Gamers can get prettttty angry, to put it nicely. Although to be fair, it’s really no different than raging at sports on TV… no one likes to lose! I admit, I’ve done the, “This game is stupid, I’m never playing again” dramatic exit a few times, only to play again a day later. Gamers also like to get satisfaction from proving someone else wrong. Again, not so different from the average Joe… c’mon, you know you’ve done it before! These behaviors just happen to be a little more… in your face… with gamers because the game space provides anonymous outlets to vent frustrations!
When we started out in this space, we set on a mission to get more fanmail than hate-mail. We wanted our users not only to identify with us, but genuinely like us. And that’s a pretty big job for a brand. But we were determined to make this happen, so we started brainstorming. Animals are over done, and they can’t play games, so that’s just silly. We also decided a human wasn’t going to be the face of our site… we have flaws… take me for example, my ears are uneven and I have a messy desk. Which lead us to robots… they play games better than humans AND they are flawless, right? Perfect, now all we need is a non-egotistical robot who is good at playing games, likes doing math and hangs out with humans. It was convenient that Mr. Robot knocked on our door to apply for the job 5 minutes later.
Mr. Robot has a pretty big personality and he’s always inserting himself into conversations with our users. We quickly realized that he was much better at handling problems than we were. For example, a few weeks after we launched the main tool, the biggest Warcraft Fansite, WoW Insider (owned by AOL) wrote an article on us (authored by Matticus). We were woken up at 5am because our site was ‘down.’ It turns out that Blizzard (creators of World of Warcraft) banned our site for sending too many requests at once without being white listed. Well, that sucked… because fixing that was out of our control. We commented on the story to let people know we were working on it and updated fans on our forums, Twitter and Facebook. Here are the two actual ways we handled it… explanation 1 by a human, explanation 2 by Mr. Robot (told 2nd hand from a human).
We got locked out of the armory! We were responsible, only sending 2 requests per character (instead of over 50 for every item, gem, etc), AND we throttle the number of requests sent to the armory at a time. Even with those restrictions, we still got banned.
Blizzard doesn’t tell you where you need to be to be complaint, likely to make sure people don’t find loopholes in the system. If a spammer knows they get killed at 1,000 requests per hour, for example, all spammers would throttle to 999. Unfortunately to protect against spammers, we get hurt. I’m trying to reach out to them to whitelist us… if anyone has a contact, reach out to us with a PM on our forums.
Last time we had a traffic spike, we were locked out for 24 hours. We hope it’s shorter, but at least not longer. I’m very sorry about this…
Mr. Robot’s explanation was much more fun, and much more effective:
At approximately 5AM today, Mr. Robot woke me up and told me that his ex-girlfriend, wowarmory.com, simply refused to speak to him anymore. So, after an hour or two of complaining, he convinced me to write brand new code and give him an introduction to wowarmory’s hot younger sister, battle.net! They seem to be hitting it off.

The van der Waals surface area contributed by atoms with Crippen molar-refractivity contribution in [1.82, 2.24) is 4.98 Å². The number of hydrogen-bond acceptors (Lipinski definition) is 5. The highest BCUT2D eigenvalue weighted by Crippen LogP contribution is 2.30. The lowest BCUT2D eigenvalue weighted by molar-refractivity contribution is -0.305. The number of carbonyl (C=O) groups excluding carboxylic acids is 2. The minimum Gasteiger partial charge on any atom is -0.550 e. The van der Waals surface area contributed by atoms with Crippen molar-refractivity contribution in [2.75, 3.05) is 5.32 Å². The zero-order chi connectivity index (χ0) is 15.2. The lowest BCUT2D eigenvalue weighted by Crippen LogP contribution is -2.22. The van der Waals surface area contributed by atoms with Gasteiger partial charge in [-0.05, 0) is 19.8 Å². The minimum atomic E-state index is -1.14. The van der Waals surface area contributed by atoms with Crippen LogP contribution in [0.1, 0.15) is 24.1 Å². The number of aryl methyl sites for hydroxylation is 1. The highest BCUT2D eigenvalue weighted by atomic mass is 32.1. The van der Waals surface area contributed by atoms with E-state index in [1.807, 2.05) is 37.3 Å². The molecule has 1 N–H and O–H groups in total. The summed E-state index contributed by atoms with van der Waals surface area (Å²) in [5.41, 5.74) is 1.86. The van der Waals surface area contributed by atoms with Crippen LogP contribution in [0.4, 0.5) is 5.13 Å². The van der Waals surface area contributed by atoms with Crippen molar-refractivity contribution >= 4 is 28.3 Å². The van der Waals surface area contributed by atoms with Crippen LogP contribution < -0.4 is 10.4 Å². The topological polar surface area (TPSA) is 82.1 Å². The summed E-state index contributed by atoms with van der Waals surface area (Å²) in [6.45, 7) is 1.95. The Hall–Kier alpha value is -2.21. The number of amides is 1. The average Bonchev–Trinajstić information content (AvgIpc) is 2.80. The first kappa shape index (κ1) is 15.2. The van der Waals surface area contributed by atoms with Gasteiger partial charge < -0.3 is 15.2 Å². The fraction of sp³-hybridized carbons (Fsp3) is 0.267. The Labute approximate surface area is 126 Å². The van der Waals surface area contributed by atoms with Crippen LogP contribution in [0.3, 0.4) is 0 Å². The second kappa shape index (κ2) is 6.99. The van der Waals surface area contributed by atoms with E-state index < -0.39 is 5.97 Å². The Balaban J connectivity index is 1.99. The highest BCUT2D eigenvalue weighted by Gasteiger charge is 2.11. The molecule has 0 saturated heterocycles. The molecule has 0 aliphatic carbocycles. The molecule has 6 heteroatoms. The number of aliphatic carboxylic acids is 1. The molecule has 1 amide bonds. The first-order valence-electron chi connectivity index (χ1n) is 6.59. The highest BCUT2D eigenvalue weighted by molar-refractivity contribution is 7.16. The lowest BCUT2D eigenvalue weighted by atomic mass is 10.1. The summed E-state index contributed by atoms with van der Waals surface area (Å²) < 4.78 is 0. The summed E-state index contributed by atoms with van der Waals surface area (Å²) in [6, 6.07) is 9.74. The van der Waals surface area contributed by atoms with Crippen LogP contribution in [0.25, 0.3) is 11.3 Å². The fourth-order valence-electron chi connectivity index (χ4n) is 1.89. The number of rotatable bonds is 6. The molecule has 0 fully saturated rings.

Most gamers would have jumped at the chance to tell us how ‘noob’ (aka, amateur) we were with this server meltdown / Blizzard blacklisting. But after we posted Mr. Robot’s explanation about the fight with his girlfriend, users jumped on board. One user posted this, for example:
Once Mr. Robot gives Blizz a chance to cool down, look at the big picture and realize that Mr. Robot is not the unfeeling jerk that Blizz thinks he is, Blizz will let him back in the house. And Mr. Robot will know to tread more carefully in the future.
I’m thinking Blizz is a chick.
Mr. Robot also helps us save face with users. A majority of the ‘bug’ posts on our forums are user error… you know, the type of situation that warrants a computer support person asking, “Is your computer plugged in?” There is no polite way to ask that, unless you are Mr. Robot. When we suspect a user made a simple error, we’ll post something along the lines of…
Mr. Robot knows that humans are not perfect, like robots are. So he wants to know if you mistyped your character name. If you did, it’s ok, he allows all humans up to 3 silly mistakes a week. But if you send him cookies, you can have as many mistakes as you want… hey, robots like cookies too you know.
How can you be offended after a response like that?! In fact, users often respond with a comment that plays right into Mr. Robot’s scenario, like asking if he likes chocolate chip or oatmeal raisin cookies better.
Users are so used to Mr. Robot being his own person, they’ve started to initiate unsolicited interactions with him… I mean, who wouldn’t be curious about Mr. Robot’s life? A fan wrote on Mr. Robot’s Facebook wall the other day…
How does Mrs. Robot feel about all the fame and fortune Mr. Robot has gotten?
So we responded:
In general she is extremely happy, though it took some convincing on Mr. Robot’s part to make her believe that humans were worth the effort. I think that it is safe to say that she is a convert though… we caught her performing a few gear optimizations the other day; if you ask her, she will deny it.
So, Mr. Robot, this is a tribute to you… and a huge thanks for being such a loveable robot with a magnetic personality that’s attracted over 2 million fans. We couldn’t have done it without you! And yes, ‘magnetic personality’ was a pun for our friendly face in the gaming space, who happens to be made out of metal.